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7 pages/≈1925 words
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MLA
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Literature & Language
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English (U.S.)
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Euthanasia: Essential Recommendations (Essay Sample)

Instructions:

•Articulate and develop a clear and compelling thesis;

•Position yourargument within a recognizable conversation;

•Include a minimum of 5-6 sources;

•Be written in a clear, precise, and activeprose style;

•Include a title that reflects the spirit and scope of the essay;

•Be 1800-2000wordsin length (double-spaced, one-inch margins, 12 point Times New Romanor Garamond typeface);

•Be uploaded to Canvas as a Word document by the deadline (consult your course syllabus and schedule for details).

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Content:

Name
Tutor
Course
Date
Euthanasia
Introduction
In the last ten decades, medicine has advanced rapidly as humanity has learned the various means of treating numerous illnesses which have killed thousands of people throughout centuries. However, there are still several illnesses that cannot be cured presently and have caused significant suffering to people afflicted by them (Strinic 1-12). The current solution for such an issue is euthanasia. This process involves the termination of the life of a person that is extremely ill to relive them for the suffering that the disease is causing. Euthanasia can only be performed on a person with an incurable condition. However, there are numerous instances when euthanasia can be carried out. The paper will provide a background of euthanasia and also illustrate the various perspectives that support euthanasia and alternative arguments against this practice. The paper will clearly outline essential recommendations that can be utilized by healthcare professionals that will ensure that euthanasia can be carried out effectively.
Background
Euthanasia has been associated with mercy killing and assisted suicide. The World Health Organization stated in 2004 that euthanasia is the intentional practice which is cried out by a person to prevent the death of another individual that suffers from a terminal disease by painlessly putting them to death. Assisted suicide involves the deliberate act whereby a person kills themselves with the aid of another individual that has the knowledge and expertise in this act (Huxtable 1088-1089). Advances in technology especially in healthcare mean that people can now live longer lives. Modern medicine has extended the lifespan of people, and as a result, it has become highly likely than in the past for people not to die of chronic degenerative illnesses (Strinic 1-12).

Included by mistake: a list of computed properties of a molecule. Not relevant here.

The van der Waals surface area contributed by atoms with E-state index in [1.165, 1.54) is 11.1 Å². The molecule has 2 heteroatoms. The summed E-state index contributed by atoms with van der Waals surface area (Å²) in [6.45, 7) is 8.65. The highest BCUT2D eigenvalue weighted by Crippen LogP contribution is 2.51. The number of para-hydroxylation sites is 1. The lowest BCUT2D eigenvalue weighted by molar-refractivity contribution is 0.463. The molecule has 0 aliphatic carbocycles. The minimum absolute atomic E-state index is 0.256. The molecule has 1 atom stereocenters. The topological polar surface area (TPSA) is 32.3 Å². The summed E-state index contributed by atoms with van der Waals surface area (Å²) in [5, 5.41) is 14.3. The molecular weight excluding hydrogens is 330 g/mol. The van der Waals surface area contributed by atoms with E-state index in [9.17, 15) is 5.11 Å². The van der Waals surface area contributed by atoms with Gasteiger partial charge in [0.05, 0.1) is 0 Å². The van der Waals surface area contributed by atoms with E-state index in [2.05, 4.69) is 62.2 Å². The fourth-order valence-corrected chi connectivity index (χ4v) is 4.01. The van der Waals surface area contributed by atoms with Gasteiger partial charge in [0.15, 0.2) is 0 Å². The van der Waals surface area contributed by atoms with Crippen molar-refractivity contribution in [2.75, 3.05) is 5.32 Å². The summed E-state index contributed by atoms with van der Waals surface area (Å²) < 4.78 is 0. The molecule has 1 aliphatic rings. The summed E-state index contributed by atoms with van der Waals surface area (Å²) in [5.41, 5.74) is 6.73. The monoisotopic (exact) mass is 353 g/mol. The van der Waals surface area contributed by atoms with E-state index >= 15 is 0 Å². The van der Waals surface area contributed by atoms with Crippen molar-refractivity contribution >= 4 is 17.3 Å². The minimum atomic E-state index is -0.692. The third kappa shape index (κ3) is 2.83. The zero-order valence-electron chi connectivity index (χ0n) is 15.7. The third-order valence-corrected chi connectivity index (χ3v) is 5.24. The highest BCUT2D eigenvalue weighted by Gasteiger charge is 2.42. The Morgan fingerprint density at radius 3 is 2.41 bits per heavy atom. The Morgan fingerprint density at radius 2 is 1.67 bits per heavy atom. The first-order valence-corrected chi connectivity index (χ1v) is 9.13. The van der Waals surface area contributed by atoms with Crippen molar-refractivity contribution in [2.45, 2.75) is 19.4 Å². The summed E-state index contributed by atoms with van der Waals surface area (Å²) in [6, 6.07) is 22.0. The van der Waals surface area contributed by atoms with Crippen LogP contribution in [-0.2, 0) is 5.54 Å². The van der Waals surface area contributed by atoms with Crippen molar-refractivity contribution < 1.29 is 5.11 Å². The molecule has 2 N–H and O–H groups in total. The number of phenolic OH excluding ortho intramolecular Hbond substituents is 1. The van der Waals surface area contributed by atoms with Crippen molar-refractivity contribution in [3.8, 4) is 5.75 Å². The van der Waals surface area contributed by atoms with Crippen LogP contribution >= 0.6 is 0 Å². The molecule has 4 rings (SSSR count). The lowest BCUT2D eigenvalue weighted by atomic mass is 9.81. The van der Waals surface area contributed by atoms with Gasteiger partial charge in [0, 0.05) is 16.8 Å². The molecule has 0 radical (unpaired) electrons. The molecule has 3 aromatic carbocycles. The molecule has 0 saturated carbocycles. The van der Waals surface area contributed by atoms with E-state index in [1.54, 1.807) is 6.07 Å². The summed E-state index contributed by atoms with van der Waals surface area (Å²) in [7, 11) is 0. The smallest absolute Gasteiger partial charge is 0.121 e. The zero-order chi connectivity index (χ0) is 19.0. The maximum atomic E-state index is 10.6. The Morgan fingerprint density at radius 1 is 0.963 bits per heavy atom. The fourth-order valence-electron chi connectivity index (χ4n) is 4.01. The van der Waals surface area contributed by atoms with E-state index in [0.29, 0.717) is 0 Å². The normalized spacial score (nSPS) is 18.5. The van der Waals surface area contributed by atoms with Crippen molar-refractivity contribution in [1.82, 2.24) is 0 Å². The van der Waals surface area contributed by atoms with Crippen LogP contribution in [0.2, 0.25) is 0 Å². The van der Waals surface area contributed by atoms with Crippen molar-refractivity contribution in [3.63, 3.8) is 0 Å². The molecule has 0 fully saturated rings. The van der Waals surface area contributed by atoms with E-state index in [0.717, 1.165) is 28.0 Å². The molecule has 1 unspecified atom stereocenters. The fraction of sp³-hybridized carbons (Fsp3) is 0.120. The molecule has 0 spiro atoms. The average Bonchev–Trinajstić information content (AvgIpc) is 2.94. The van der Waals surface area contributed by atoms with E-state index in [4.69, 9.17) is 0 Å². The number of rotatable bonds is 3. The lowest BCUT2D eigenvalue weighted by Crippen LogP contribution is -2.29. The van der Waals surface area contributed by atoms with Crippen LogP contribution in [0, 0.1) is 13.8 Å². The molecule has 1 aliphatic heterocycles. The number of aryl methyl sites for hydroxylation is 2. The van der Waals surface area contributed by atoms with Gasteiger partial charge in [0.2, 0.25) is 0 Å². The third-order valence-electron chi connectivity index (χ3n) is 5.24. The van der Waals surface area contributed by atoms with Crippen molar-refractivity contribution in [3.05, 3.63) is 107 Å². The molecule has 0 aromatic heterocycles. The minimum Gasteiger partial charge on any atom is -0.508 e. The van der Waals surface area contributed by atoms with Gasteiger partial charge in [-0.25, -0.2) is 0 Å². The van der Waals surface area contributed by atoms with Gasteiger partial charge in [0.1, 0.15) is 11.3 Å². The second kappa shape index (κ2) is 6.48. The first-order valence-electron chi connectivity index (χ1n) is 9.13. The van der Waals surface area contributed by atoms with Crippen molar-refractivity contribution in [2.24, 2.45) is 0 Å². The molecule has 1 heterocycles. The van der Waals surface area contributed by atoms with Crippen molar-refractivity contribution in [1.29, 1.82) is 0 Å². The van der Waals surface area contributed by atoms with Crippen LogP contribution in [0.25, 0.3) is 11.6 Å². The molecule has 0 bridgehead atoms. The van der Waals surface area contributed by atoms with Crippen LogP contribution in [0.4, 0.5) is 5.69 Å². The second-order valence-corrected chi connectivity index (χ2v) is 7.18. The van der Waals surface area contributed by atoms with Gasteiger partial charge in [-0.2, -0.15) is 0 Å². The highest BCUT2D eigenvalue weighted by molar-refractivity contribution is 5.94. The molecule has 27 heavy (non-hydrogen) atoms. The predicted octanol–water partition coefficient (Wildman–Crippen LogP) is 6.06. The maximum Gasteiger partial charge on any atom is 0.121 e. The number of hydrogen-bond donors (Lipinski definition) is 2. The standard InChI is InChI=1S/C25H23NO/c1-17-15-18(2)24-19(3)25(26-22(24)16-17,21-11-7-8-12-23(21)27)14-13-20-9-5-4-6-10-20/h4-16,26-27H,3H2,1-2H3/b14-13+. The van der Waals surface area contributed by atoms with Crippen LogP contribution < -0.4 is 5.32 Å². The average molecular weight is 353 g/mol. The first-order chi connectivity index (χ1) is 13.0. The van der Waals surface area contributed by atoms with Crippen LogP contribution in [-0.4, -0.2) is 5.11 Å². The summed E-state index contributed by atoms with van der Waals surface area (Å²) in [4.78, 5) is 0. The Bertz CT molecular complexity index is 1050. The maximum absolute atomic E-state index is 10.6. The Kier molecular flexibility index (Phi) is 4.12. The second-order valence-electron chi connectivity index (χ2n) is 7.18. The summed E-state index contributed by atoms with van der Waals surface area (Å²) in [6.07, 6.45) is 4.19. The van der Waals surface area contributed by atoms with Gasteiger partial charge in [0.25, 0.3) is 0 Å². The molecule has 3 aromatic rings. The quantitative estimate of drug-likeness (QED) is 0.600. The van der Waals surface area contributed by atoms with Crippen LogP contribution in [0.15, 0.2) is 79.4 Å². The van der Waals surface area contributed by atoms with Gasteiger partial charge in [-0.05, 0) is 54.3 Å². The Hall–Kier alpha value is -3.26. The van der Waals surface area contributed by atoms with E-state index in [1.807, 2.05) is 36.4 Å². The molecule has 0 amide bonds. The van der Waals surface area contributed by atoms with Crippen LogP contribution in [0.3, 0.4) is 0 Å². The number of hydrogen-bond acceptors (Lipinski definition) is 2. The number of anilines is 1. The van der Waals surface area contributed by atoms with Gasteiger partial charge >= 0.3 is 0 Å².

People have argued that that several individuals suffer significantly and would primarily benefit from euthanasia if it were legalized. The response provided by some is that the number of people that would feel threatened by the law by allowing euthanasia is much higher especially the elderly and those with disabilities (Casini et al. 349-368). Euthanasia and physician-assisted suicide involve numerous legal, ethical, medical and socio-cultural issues.
Euthanasia and physician-assisted suicide, however, should be based on the decision made by the terminally ill patient. This entire process is a humane way for the terminally ill individuals to end their lives with dignity and also without shame and suffering (Huxtable 1088-1089). Prolonging the life of the patient through technology only increases the agony and pain of the patient.
Strinic (1-12) stated that palliative treatment has led to the invention of new methods of caring for terminally ill individuals as it emphasizes on utilizing of moral components that include empathy, hope and also valuing the quality of life of the afflicted patient. Euthanasia has been banned in numerous countries globally since both practices of physician-assisted suicide and euthanasia are illegal (Strinic 1-12). The most critical reason for the unlawful status of this practice is that the act itself is murder and the legalization of this process will only lead to more and more killing and the destruction of human life. The main objective of medicine is healing and preserving life and not harming the patient. However, euthanasia directly violates the Hippocratic Oath and also, it destroys the trust the patient places on the medical professionals.
Arguments for Euthanasia and Physician-assisted suicide
Euthanasia in terminally ill patients provides a great opportunity in advocating for organ donations. Critical organs can be sav...

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